Surely people are not solely defined by their lowest common denominator.

Ricardo said...

"Have a cheeseburger or a porkburger or whatever juicy, fatty thing pleases your heart."

Whoa, Nelly. You're in the wrong book. No cows allowed. What they're talking about is veggies, nuts, dairy, grains, and juicy wholesome foods like that. I doubt they'd have wanted Atkins near the Gita, but then he's dead now.

Off, topic. But, did anyone ever do an autopsy on his heart?

PatCA said...

I wished I could have been there. This could be part of the beginning of something new..or the end of something old.

Anyway, my favorite photo is here, and contains a quote from Hamlet (scroll down). No puppets, just carefully inscribed philosophical/literary references. Introverts venturing out, at long last? Lovely.
http://corsair.blogspot.com

Ann Althouse said...

Tigeril, Ricardo: That's why I threw in the porkburger. Anyway, I'm not reading whole books, just isolated sentences that come to me at random. I'm a blogger!

Maxine Weiss said...

Hey Ann: Did you happen to see a copy of "Fast Food Nation" while you were browsing?

Wine and chocolate. That's about as decadent as it gets for me.

Peace, Maxine

SippicanCottage said...
This comment has been removed by a blog administrator.
AJD said...

"One sentence from Jay McInerney's "Model Behavior" made me decide he was excruciatingly awful."


Hey! That's the feelng I get almost every time I check in on your sentences, Ann.

SippicanCottage said...
This comment has been removed by the author.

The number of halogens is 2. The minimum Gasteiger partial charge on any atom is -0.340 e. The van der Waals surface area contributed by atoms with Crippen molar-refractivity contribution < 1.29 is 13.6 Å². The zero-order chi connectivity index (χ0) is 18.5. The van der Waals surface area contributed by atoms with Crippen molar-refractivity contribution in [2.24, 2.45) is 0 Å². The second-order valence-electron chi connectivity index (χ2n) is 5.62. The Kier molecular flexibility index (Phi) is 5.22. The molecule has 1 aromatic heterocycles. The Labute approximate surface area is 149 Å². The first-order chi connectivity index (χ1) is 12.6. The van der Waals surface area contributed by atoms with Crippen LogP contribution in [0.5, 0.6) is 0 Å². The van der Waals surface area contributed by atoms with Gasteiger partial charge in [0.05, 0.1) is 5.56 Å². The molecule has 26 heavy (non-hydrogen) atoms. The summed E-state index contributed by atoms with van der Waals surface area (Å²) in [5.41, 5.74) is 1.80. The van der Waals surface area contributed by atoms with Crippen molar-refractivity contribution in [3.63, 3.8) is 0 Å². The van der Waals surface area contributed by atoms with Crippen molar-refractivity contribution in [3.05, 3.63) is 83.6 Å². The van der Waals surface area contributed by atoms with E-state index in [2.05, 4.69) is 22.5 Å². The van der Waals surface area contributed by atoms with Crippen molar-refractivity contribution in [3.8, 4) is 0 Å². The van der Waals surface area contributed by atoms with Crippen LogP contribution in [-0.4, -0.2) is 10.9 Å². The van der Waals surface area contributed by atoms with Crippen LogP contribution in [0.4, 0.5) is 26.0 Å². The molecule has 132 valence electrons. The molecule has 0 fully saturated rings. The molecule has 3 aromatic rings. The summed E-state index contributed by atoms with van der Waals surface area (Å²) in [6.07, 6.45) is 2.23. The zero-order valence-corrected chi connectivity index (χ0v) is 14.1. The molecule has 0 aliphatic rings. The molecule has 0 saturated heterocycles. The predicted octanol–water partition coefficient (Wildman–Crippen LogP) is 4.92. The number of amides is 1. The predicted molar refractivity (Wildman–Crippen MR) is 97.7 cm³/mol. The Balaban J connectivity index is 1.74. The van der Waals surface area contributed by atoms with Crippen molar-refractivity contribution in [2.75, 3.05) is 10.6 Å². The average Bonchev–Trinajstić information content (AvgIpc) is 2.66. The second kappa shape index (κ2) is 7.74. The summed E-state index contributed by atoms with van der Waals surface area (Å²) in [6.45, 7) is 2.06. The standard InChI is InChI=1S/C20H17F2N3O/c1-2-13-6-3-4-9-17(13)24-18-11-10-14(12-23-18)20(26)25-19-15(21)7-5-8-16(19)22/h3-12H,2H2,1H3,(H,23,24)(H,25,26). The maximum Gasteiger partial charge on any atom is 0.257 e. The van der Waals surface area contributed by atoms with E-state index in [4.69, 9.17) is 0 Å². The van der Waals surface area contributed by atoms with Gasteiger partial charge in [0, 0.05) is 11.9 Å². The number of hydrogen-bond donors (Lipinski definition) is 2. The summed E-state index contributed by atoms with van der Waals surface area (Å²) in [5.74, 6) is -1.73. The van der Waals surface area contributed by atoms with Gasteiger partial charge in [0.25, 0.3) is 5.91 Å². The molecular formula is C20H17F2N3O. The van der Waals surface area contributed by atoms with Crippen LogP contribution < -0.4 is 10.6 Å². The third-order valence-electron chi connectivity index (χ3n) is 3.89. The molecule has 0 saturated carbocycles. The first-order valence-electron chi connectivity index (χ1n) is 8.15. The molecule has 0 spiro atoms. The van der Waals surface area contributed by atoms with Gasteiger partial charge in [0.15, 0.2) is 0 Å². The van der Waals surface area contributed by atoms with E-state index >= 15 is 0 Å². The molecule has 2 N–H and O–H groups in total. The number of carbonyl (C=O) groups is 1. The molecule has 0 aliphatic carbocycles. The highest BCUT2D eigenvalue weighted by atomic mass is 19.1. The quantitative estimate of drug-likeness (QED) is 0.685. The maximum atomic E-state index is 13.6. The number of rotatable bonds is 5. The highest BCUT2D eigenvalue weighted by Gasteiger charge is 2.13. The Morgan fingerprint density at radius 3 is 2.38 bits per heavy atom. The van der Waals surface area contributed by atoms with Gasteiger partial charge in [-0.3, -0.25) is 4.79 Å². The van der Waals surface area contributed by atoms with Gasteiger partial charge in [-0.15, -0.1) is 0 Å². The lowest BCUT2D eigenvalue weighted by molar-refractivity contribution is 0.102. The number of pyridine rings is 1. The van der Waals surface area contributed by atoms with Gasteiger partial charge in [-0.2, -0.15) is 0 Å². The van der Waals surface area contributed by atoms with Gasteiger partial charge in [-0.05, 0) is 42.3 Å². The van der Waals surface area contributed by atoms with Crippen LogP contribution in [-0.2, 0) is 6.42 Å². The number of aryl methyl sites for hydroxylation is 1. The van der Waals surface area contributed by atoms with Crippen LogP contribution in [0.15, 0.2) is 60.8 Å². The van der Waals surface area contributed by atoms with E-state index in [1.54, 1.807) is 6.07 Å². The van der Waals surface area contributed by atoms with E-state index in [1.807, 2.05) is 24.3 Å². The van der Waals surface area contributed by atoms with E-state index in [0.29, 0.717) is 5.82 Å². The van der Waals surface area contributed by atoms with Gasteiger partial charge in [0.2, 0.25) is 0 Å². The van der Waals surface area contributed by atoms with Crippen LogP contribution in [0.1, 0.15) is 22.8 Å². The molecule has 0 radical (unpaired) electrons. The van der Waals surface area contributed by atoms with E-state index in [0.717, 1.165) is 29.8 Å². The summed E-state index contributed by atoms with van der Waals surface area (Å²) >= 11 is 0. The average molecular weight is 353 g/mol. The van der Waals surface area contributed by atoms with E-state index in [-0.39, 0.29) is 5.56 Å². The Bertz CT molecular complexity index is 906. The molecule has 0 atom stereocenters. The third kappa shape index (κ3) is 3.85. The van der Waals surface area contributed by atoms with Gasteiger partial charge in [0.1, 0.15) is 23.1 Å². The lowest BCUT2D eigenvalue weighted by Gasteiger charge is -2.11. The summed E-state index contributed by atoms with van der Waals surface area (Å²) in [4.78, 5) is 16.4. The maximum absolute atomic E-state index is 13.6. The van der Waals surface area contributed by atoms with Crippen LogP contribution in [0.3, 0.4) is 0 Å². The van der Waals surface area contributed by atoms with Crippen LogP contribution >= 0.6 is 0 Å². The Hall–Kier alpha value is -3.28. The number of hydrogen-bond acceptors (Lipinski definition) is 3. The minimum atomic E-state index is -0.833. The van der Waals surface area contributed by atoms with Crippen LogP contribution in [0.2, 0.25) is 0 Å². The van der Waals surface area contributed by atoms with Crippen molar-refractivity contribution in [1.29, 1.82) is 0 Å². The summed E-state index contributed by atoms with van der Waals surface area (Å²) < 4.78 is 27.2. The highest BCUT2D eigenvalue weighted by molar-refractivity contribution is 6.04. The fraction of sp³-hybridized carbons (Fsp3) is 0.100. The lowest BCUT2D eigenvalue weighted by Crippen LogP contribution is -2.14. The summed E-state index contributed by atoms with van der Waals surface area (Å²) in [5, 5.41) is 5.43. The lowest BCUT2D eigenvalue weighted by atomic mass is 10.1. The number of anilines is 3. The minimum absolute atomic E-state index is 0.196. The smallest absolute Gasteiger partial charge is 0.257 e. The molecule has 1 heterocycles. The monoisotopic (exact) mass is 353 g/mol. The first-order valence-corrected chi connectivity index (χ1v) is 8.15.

Gerry said...

You know, I read a story the other day about how conservatives at every income level are happier than the corresponding liberals at the same income level.

"That's the feelng I get almost every time I check in on your sentences, Ann"

Jack Straw wrote that, yet he checks in frequently enough (and comments often, too).

Perhaps that study came up with what it did because the liberals have more masochists, like JS, who keep doing things (like visiting an "excruciatingly awful," in their opinion, writer's blog) bringing their average down.

Across income levels. Jack, you are not alone!

amba said...

I've been quoting from an old yellowed Mencken paperback lately. In one -- I want to say "post" -- called "Masters of Tone," he characterizes certain composers, e.g.:

Chopin -- Two embalmers at work upon a minor poet . . .

Richard Strauss -- Old Home Week in Gomorrah.

Puccini -- Silver macaroni, exquisitely tangled.

Bach -- Genesis I, I.

chuck b. said...

I had a cheeseburger with brie cheese last week... damn fine cheeseburger.

VICTOR said...

That sounds like a terrible mistranslation. I'm not sure the word fatty even exists in Sanksrit.

It's worth picking up a copy to read through. Better than listening to Scalia for sure.

Ann Althouse said...

Victor: I checked several websites looking for a clear translation. That was just what was on line. I only remembered "juicy" and "fatty" and "heart" from what I saw in the bookstore. Then I Googled. If there are translations without "fatty," I wouldn't have found them (or wanted to)!

Commenters don't seem to be looking at this post as a whole and trying to understand it as a whole! Assume that the post is coherent: what does it mean?

Pete said...

"Commenters don't seem to be looking at this post as a whole and trying to understand it as a whole! Assume that the post is coherent: what does it mean?"

Uh, is it about your delight in commiserating with fellow religion-cranks?

skip said...

But you are not "standing with Denmark." You are standing with cartoon sponsor Flemming Rose, his pal Daniel Pipes, and Bernard Lewis's war on Islam.

Connect the dots.

Ricardo said...

"Commenters don't seem to be looking at this post as a whole and trying to understand it as a whole! Assume that the post is coherent: what does it mean?"

Oh my gawd. We're being TESTED! Each of these posts is a "test", and Ann is keeping score to see if we "got" it or not!

Ann Althouse said...

Ricardo gets an A.

AlaskaJack said...

I give up. I'm dropping this course. Ann, give me an F.